1 - A "proper" diminished chord is a triad (only 3 notes) built on the 7th degree of the major scale. In the key of C, that would be Bdim = B D F. Relative to a B-major triad, that would be the root, minor 3rd, and diminished 5th, a/k/a the root plus the next two minor thirds above it, each being a 3-fret gap.

    2 - In common usage, guitarists and mandolinists, and the sheet music & chord charts that they play from, often don't differentiate between a "pure" diminished chord and its related "diminished 7th", formed by adding one more diminished 3rd on top, AND that leaves a nice uniform gap of yet a fourth diminished third on top of that, to get up to the root's octave.

    The beauty of such a nice symmetrical 4-note chord is that you can:
    A) properly name it after any of the 4 notes that comprise it, and;
    B) slide it up the neck and find the same chord every three frets. (Makes for great "mood music" for when Snidely Whiplash is tying Daisybelle to the railroad tracks!)

    Frankly, I haven't really found a case where a dim7 chord couldn't be aurally substituted for the straight dim because in context, at least to me, they pretty much sound the same. So maybe this branch of the conversation is moot?

    And here's a real piece of trivia that came from my piano studies: That 3-note Bdim chord (B D F) noted above is really a G7 chord minus the root! So, IMHO, a 3-note dim chord can be freely substituted for that key's 5 (dominant 7th) chord, and sound perfectly normal in context. Maybe not critical to know for mandolin playing, but sure comes in handy on a keyboard!
    I am very sorry of this response comes off as disputatious, but you are incorrect, and I feel the need to set the record straight. You are definitely confusing the musical term "diminished chord" with a "diminished triad" in your post! These are not the same thing! A diminished chord has 4 notes. A diminished triad has 3. A diminished triad is simply a minor flatted fifth chord, or a m3b5. It is built on the root plus the two minor thirds above it. A diminished chord, on the other hand, is built on the root plus the three minor thirds above it, so it contains the flatted dominant seventh (bb7). It is spelled {1, b3, b5, bb7}.

    You refer to the diminished triad as a " 'proper' diminished chord, " but that is musically incorrect (sorry). If you don't believe me, then you can read about it here, on Wikipedia. It will substantiate everything I am writing.

    You're also incorrect when you write that guitarists and mandolinists somehow don't differentiate between a "pure" diminished form and its "related diminished seventh." That's poppycock, and it grows from your misunderstanding of the three types of diminished forms (triad, diminished, and half-diminished)! First of all, we mandolinists/guitarists are no different than fellow pianists, harpists, and all the other musicians who can play chords on their instruments. And we can -- and do -- perfectly well recognize a musical distinction between a diminished triad {1, b3, b5} and (1) a full diminished chord {1, b3, b5, bb7} or (2) a half-diminished chord {1, b3, b5, b7}, as discussed earlier in this thread.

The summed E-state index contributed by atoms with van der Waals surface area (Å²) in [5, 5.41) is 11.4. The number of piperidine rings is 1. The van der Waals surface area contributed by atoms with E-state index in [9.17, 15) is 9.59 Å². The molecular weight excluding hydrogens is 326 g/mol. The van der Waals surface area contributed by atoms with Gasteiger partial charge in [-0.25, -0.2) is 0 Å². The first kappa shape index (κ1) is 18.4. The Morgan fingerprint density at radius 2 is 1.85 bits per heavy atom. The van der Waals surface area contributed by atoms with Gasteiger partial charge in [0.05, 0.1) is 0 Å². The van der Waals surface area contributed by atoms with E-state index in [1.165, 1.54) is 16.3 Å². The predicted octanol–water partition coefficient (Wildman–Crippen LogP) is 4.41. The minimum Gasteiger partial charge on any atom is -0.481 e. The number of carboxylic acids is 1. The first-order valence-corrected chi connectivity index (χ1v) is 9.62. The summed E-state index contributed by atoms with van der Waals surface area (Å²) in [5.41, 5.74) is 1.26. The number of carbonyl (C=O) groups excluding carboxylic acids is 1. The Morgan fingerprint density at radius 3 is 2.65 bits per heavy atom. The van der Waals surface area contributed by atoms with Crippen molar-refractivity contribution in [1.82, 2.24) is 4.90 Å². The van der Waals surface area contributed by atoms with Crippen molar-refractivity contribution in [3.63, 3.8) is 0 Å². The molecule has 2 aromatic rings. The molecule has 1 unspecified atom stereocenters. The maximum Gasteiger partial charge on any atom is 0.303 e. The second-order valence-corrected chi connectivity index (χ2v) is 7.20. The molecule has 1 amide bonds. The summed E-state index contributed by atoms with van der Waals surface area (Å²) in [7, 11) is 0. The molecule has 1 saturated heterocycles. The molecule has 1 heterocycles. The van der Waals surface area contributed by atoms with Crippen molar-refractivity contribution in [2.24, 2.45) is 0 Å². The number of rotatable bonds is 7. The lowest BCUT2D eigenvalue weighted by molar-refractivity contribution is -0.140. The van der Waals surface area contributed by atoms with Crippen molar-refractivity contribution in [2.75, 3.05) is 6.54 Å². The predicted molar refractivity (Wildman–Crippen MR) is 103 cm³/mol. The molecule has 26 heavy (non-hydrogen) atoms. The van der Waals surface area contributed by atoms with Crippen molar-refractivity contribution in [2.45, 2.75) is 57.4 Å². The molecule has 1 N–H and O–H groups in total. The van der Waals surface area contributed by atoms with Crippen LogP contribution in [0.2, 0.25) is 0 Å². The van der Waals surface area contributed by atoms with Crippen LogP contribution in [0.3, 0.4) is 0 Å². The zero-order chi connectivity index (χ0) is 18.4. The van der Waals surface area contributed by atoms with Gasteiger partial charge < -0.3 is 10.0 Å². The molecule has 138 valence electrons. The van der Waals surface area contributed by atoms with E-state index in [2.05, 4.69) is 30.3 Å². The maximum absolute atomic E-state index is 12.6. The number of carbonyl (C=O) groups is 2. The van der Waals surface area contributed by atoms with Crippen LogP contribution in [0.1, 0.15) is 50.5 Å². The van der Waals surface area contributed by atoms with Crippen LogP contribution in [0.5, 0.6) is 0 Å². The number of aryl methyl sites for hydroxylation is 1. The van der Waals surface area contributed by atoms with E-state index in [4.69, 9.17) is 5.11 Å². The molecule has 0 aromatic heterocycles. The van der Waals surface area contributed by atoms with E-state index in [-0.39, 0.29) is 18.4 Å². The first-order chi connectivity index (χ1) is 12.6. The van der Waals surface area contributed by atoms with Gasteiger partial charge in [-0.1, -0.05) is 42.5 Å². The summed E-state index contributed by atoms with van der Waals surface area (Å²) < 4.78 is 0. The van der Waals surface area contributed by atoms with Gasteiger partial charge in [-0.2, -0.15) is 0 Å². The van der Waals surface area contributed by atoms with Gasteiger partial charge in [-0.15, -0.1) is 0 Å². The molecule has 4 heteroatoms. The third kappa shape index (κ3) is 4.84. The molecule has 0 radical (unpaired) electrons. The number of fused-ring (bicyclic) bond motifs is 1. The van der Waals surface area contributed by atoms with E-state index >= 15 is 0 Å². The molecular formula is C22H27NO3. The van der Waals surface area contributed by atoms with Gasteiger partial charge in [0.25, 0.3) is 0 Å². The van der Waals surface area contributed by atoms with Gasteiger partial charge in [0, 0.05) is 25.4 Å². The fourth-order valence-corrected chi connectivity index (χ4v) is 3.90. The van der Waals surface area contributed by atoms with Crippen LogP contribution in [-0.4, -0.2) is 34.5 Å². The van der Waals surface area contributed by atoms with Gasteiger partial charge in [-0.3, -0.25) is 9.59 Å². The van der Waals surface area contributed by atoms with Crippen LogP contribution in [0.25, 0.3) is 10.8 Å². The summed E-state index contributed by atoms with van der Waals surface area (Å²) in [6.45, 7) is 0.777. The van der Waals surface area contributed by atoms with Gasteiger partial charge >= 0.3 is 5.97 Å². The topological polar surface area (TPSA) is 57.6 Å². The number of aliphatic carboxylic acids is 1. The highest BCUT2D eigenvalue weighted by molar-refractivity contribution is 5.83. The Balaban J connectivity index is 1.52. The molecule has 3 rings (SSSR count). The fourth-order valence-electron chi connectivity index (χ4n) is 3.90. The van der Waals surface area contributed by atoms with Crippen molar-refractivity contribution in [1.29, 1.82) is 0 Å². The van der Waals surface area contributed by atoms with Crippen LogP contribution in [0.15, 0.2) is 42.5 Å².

You are correct to point out the the full diminished chord can be named after any one of its four notes (but in a different inversion), since the last minor third of a five-note stack happens to the the octave, so these notes "rotate around", coming about full circle after four chords. So there can only be 3 different diminished chords, if you don't count inversions.

    However, you also explain that you've never found a case where a "dim7 chord couldn't be aurally substituted for the straight dim (sic) because in context, at least to me, they pretty much sound the same." The reason for this is because what you're incorrectly calling a "straight dim" is actually just a diminished triad, and not a diminished chord (and not a half-diminished chord, either)!

    As you can see from the above, all 3 of the notes found in a diminished triad are also found in the corresponding 4-note diminished and 4-note half-diminished chords. So OF COURSE you can get away with playing just a triad, because you can always get away with playing fewer notes of the correct chord.

  6. #31
    Mandolin Friendly Mark Gunter's Avatar
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    Default Re: What mando chords are these?

    Back in post #6, Jim made references to confusions in nomenclature ... I think much of the disagreement here concerns nomenclature. Ed seems enthralled by the importance of recognizing the diminished triad as "the pure" diminished chord - an unfortunate choice of words, and the diminished triad is in no way superior to a fully diminished chord as that would seem to suggest. I think he takes issue with the fact that guitarists and authors of music books, etc. assume the fully diminished chord when referring to a diminished chord, and maybe erroneously believes that we who do that are unaware of the basic diminished triad.

    On the other hand, sblock says that the triad is not a chord (if I'm reading it correctly) and that the "chords" are the ones that are sometimes called "fully diminished" and "half-diminished" - the four note chords. If I'm reading that correctly, then it's not quite right. The diminished triad is a chord, just like a major or minor triad is a chord. Those are basic chords. Adding additional notes to the triad make the chord an extended chord.

    Ed is right, I don't make any great distinction between a diminished triad and a diminished7 chord. The only time I ever have is when practicing triads in diatonic harmony up and down a guitar neck, where I'll play a vii* triad - but when playing rhythm in songs, I play the four note, fully diminished version and simply call it a diminished.